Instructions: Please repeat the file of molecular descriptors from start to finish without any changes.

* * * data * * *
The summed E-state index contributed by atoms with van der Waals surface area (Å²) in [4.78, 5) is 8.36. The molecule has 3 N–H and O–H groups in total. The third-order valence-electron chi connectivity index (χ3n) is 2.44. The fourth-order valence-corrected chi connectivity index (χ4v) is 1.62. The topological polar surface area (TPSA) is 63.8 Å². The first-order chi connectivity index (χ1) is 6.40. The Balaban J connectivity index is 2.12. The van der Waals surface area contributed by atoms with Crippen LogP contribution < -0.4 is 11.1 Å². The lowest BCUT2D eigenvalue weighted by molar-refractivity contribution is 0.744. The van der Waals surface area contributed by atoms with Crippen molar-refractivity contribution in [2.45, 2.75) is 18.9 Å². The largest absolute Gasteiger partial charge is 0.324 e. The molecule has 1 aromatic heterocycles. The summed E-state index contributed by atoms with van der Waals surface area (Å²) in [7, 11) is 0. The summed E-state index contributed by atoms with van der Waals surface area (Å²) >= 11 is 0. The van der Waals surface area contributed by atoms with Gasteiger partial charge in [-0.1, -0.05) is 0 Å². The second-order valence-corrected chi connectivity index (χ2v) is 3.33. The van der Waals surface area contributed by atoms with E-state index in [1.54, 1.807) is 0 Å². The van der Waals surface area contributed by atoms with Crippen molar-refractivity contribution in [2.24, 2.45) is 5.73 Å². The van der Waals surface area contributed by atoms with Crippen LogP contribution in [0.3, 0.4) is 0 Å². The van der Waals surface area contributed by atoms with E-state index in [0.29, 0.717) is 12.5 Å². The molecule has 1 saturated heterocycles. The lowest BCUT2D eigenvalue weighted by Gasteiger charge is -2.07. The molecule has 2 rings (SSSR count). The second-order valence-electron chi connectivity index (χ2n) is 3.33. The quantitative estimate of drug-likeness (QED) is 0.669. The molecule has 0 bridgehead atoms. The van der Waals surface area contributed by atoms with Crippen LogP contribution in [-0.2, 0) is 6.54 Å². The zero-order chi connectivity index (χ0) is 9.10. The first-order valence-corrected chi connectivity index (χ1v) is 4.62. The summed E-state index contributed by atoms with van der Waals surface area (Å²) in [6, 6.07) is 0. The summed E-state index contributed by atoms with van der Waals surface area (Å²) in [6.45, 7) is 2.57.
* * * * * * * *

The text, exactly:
The summed E-state index contributed by atoms with van der Waals surface area (Å²) in [4.78, 5) is 8.36. The molecule has 3 N–H and O–H groups in total. The third-order valence-electron chi connectivity index (χ3n) is 2.44. The fourth-order valence-corrected chi connectivity index (χ4v) is 1.62. The topological polar surface area (TPSA) is 63.8 Å². The first-order chi connectivity index (χ1) is 6.40. The Balaban J connectivity index is 2.12. The van der Waals surface area contributed by atoms with Crippen LogP contribution < -0.4 is 11.1 Å². The lowest BCUT2D eigenvalue weighted by molar-refractivity contribution is 0.744. The van der Waals surface area contributed by atoms with Crippen molar-refractivity contribution in [2.45, 2.75) is 18.9 Å². The largest absolute Gasteiger partial charge is 0.324 e. The molecule has 1 aromatic heterocycles. The summed E-state index contributed by atoms with van der Waals surface area (Å²) in [7, 11) is 0. The summed E-state index contributed by atoms with van der Waals surface area (Å²) >= 11 is 0. The van der Waals surface area contributed by atoms with Gasteiger partial charge in [-0.1, -0.05) is 0 Å². The second-order valence-corrected chi connectivity index (χ2v) is 3.33. The van der Waals surface area contributed by atoms with E-state index in [1.54, 1.807) is 0 Å². The van der Waals surface area contributed by atoms with Crippen molar-refractivity contribution in [2.24, 2.45) is 5.73 Å². The van der Waals surface area contributed by atoms with Crippen LogP contribution in [0.3, 0.4) is 0 Å². The van der Waals surface area contributed by atoms with E-state index in [0.29, 0.717) is 12.5 Å². The molecule has 1 saturated heterocycles. The lowest BCUT2D eigenvalue weighted by Gasteiger charge is -2.07. The molecule has 2 rings (SSSR count). The second-order valence-electron chi connectivity index (χ2n) is 3.33. The quantitative estimate of drug-likeness (QED) is 0.669. The molecule has 0 bridgehead atoms. The van der Waals surface area contributed by atoms with Crippen LogP contribution in [-0.2, 0) is 6.54 Å². The zero-order chi connectivity index (χ0) is 9.10. The first-order valence-corrected chi connectivity index (χ1v) is 4.62. The summed E-state index contributed by atoms with van der Waals surface area (Å²) in [6, 6.07) is 0. The summed E-state index contributed by atoms with van der Waals surface area (Å²) in [6.45, 7) is 2.57.